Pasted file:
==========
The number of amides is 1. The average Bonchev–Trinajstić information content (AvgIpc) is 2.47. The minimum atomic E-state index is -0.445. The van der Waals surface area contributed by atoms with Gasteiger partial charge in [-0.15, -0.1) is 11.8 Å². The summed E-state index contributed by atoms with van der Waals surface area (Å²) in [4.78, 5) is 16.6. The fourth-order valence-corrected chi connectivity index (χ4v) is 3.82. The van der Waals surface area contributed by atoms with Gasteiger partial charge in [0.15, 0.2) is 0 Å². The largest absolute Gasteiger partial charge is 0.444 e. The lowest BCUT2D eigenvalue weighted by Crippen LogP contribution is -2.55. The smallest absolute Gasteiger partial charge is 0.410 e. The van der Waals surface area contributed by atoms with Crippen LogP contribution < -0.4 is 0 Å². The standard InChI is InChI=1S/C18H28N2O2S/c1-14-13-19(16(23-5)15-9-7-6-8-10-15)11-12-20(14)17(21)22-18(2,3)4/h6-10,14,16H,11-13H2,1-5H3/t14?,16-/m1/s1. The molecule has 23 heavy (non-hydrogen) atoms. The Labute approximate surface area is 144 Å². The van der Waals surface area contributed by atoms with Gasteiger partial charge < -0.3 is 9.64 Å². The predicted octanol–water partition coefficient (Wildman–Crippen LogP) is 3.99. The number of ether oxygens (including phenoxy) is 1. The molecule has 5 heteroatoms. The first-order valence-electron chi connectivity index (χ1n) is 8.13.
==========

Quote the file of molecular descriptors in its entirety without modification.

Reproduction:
The number of amides is 1. The average Bonchev–Trinajstić information content (AvgIpc) is 2.47. The minimum atomic E-state index is -0.445. The van der Waals surface area contributed by atoms with Gasteiger partial charge in [-0.15, -0.1) is 11.8 Å². The summed E-state index contributed by atoms with van der Waals surface area (Å²) in [4.78, 5) is 16.6. The fourth-order valence-corrected chi connectivity index (χ4v) is 3.82. The van der Waals surface area contributed by atoms with Gasteiger partial charge in [0.15, 0.2) is 0 Å². The largest absolute Gasteiger partial charge is 0.444 e. The lowest BCUT2D eigenvalue weighted by Crippen LogP contribution is -2.55. The smallest absolute Gasteiger partial charge is 0.410 e. The van der Waals surface area contributed by atoms with Crippen LogP contribution < -0.4 is 0 Å². The standard InChI is InChI=1S/C18H28N2O2S/c1-14-13-19(16(23-5)15-9-7-6-8-10-15)11-12-20(14)17(21)22-18(2,3)4/h6-10,14,16H,11-13H2,1-5H3/t14?,16-/m1/s1. The molecule has 23 heavy (non-hydrogen) atoms. The Labute approximate surface area is 144 Å². The van der Waals surface area contributed by atoms with Gasteiger partial charge < -0.3 is 9.64 Å². The predicted octanol–water partition coefficient (Wildman–Crippen LogP) is 3.99. The number of ether oxygens (including phenoxy) is 1. The molecule has 5 heteroatoms. The first-order valence-electron chi connectivity index (χ1n) is 8.13.